Yesterday's Reach: How Legal Institutions Keep Pace with Technological Change

Posted: 16 Apr 2021 Last revised: 21 May 2023

Date Written: January 2, 2020


Governments rely on armies of lawyers for all manner of tasks. Among the most important is assessing compliance with international law, which often involves the application of general purpose rules to unique constellations of facts. Yet technology often “surprises” existing law, a phenomenon legal scholars have termed the “pacing problem.” How are compliance interpretations affected by technological surprise? Dominant theory in the social sciences has long held that political discretion is minimized by textual specificity, so more specificity should increase law’s constraining effect. Instead, I argue increasing the specificity of a legal rule hampers its applicability in environments where innovations can occur. To test the theory, I commission a sample of legal experts (law school graduates and advanced law students) to write advisory briefs about hypothetical technologies, randomizing case facts along 23 randomized-controlled conditions. Contrary to null predictions, treaty law applied to novel cases at higher rates when treaty language is more abstract. Nor do political pressures influence the rate of application, suggesting that legal contestation is bounded. The theory harmonizes two parallel but largely compartmentalized literatures in the study of international law and international security — evasive compliance and technological determinism — by explaining how they interact. International law may evolve according to what states say it is, but there are limits to what their lawyers can justify.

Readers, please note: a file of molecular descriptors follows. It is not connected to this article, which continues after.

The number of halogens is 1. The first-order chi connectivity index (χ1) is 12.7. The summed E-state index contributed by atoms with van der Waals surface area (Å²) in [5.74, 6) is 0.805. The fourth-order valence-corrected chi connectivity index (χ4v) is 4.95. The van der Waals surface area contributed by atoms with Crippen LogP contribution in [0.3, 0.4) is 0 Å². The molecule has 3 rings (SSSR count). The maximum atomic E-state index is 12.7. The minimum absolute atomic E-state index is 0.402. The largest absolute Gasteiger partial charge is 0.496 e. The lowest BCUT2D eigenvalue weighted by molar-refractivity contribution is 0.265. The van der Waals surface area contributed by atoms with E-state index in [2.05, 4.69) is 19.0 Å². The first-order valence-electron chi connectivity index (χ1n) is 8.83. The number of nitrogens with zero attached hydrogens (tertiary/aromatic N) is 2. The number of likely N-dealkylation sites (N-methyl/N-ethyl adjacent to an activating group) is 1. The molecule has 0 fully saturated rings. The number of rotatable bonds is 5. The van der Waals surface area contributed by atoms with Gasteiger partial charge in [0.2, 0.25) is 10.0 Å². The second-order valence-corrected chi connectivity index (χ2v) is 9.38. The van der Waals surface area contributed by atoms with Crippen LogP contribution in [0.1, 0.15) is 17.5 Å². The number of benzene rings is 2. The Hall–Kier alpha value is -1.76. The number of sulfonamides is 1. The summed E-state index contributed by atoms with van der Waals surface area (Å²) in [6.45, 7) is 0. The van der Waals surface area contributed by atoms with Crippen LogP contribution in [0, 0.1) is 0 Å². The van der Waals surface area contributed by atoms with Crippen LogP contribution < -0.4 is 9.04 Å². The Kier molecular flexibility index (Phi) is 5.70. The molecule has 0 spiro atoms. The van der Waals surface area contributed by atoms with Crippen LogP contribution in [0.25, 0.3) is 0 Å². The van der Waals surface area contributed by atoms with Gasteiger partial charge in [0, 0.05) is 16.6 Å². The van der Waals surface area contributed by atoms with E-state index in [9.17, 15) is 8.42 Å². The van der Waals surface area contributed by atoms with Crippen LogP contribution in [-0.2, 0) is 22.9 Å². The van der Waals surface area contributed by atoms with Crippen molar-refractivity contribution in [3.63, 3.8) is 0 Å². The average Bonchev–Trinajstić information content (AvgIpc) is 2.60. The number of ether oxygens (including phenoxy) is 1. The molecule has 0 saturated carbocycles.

Keywords: international law, law, arms control, compliance, technology, survey experiments, disarmament, foreign policy, hypernymy, political psychology

Suggested Citation

Canfil, Justin Key, Yesterday's Reach: How Legal Institutions Keep Pace with Technological Change (January 2, 2020). Available at SSRN:

Justin Key Canfil (Contact Author)

Harvard Kennedy School

79 JFK Street
Cambridge, MA 02138
United States

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